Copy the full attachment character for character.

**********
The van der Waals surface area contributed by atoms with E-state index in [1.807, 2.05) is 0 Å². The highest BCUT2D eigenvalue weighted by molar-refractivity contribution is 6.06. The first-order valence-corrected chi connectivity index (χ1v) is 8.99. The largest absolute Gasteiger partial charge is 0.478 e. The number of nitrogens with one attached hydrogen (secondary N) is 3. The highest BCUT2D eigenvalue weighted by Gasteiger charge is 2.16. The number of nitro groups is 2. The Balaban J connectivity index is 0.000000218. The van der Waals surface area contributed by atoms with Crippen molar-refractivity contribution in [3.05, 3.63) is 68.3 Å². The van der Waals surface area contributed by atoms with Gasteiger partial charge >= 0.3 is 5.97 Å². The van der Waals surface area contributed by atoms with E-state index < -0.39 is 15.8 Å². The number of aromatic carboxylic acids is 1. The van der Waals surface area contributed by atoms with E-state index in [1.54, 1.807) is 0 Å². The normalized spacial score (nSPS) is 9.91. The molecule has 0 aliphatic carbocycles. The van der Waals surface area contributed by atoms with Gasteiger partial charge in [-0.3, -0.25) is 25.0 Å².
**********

The van der Waals surface area contributed by atoms with E-state index in [1.807, 2.05) is 0 Å². The highest BCUT2D eigenvalue weighted by molar-refractivity contribution is 6.06. The first-order valence-corrected chi connectivity index (χ1v) is 8.99. The largest absolute Gasteiger partial charge is 0.478 e. The number of nitrogens with one attached hydrogen (secondary N) is 3. The highest BCUT2D eigenvalue weighted by Gasteiger charge is 2.16. The number of nitro groups is 2. The Balaban J connectivity index is 0.000000218. The van der Waals surface area contributed by atoms with Crippen molar-refractivity contribution in [3.05, 3.63) is 68.3 Å². The van der Waals surface area contributed by atoms with Gasteiger partial charge >= 0.3 is 5.97 Å². The van der Waals surface area contributed by atoms with E-state index < -0.39 is 15.8 Å². The number of aromatic carboxylic acids is 1. The van der Waals surface area contributed by atoms with E-state index in [1.54, 1.807) is 0 Å². The normalized spacial score (nSPS) is 9.91. The molecule has 0 aliphatic carbocycles. The van der Waals surface area contributed by atoms with Gasteiger partial charge in [-0.3, -0.25) is 25.0 Å².